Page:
Where was it grown? Who distilled it? And what exactly was it mixed with before the cork went in? When it comes to alcohol, even the simplest questions can be as murky as an old bottle of red.
It's time for some answers.
For some producers, the process is clean and direct, using whole, natural ingredients.
Others take a path that’s not so straightforward, involving pesticides, industrial alcohol, and preservatives — kind of like processed food. All for the sake of efficiency and profit.
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Transparency currently isn’t required in the American alcohol industry. While every other packaged food and beverage product discloses exactly what’s inside, alcohol gets a pass.
Most things you eat and drink are regulated by the FDA, but alcohol answers to a different agency: the TTB. A handful of conglomerates, represented by powerful lobbyists, play a big role in shaping their regulations, including what should go on labels.
These rules have enabled producers to add questionable ingredients, allergens, excessive sugar, and animal products to bottles, without the drinker having any idea.
Eggs, shellfish, and fish bladders are often used to clarify wine and beer, and disclosure is optional. Even nuts don’t need to be listed on labels.
Unfortunately, producers tend to take shortcuts with flavoring agents, skipping over fresh ingredients and using synthetic additives instead. Sometimes, they use flavors—and sugar—just to mask an otherwise harsh spirit that wouldn’t sell well on its own.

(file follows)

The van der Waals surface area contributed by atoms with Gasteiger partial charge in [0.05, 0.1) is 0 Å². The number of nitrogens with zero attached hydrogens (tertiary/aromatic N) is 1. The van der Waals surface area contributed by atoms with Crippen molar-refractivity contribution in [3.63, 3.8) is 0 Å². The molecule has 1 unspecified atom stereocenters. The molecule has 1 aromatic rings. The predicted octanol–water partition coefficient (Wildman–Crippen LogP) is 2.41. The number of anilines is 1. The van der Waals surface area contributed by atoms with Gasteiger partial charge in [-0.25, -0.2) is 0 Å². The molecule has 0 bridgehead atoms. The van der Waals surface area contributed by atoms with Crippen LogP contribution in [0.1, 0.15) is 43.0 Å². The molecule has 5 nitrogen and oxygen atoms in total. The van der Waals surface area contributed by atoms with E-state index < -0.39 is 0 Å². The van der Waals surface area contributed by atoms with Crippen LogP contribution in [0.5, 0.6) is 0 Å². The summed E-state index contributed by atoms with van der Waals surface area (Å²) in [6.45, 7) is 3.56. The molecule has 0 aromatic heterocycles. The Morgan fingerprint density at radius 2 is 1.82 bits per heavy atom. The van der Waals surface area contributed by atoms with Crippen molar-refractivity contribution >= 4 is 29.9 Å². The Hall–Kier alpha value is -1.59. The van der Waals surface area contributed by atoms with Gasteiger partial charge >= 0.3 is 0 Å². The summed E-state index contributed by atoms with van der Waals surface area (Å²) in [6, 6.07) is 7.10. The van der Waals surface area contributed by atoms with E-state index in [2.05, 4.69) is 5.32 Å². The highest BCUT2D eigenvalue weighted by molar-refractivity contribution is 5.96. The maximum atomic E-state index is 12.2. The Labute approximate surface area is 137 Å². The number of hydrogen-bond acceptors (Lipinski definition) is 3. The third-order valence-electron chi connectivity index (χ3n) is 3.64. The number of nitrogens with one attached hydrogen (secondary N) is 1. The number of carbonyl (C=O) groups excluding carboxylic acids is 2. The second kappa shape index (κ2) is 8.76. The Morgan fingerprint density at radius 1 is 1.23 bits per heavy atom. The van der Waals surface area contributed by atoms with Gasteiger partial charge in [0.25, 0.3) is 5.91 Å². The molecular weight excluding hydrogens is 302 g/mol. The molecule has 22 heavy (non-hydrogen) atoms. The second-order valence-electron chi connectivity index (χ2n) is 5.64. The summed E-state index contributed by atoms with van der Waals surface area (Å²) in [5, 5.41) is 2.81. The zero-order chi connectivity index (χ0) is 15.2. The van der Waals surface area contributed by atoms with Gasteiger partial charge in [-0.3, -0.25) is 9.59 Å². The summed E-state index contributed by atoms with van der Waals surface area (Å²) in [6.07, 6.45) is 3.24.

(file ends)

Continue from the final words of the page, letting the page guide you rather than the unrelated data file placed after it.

Citrus is one of the most commonly added flavors. More often than not, that means lab-generated compounds designed to approximate the tart citric bite of a lemon, or the sweetness of an orange. This is cheaper and easier for the producer, but doesn’t it seem like there should be a better way?
Peel the rinds off of 4-6 lemons, avoiding the white pith.
Add your lemon peels to a quart-sized mason jar, and pour your spirit of choice, like vodka, to the top. Twist on the lid and give it a good shake.
Let the jar sit for 48 hours to a full week, depending on how much flavor you’re looking for. Shake the jar for 30 seconds twice a day to maximize the extraction.
Strain out the peels, and enjoy.
Alcohol bottles are often designed to look like family-run independent brands, because that's what resonates with consumers.
But in reality, large corporations produce 96 percent of the distilled spirits sold in the U.S. every year.
Click the circles to see who owns what
The movement towards transparency is already well underway in clothing, food, and skincare, where conscientious producers are leading the way on responsible sourcing and ethical production. Independent alcohol producers are driving for similar change in booze. It looks a little something like this:
Look for ingredient lists on your bottles, cans, or on the producers’ websites. Responsible producers have nothing to hide.
Just like food, the best alcohol is made from responsibly grown crops. When a healthy farm is the starting place, producers tend to be proud to tell you all about it.
Responsible producers tend to show the faces and farms behind their products. They bring you into their process, and are happy to tell you more about their products.
To find responsibly produced alcohol, look for ingredient lists, who owns the company, who makes the product, and if they make those processes transparent. Here’s how to find that info.
A good rule of thumb: if they’re proud of how their product is made, they’ll be happy to share the details with you.
There have always been alcohol producers that use quality ingredients, value transparency, and work hard to leave a minimal footprint on the ecosystem. They just don't get as much attention as corporate brands. Here are some producers who are committed to the movement for better alcohol. Know someone who should be on this list? Let us know.
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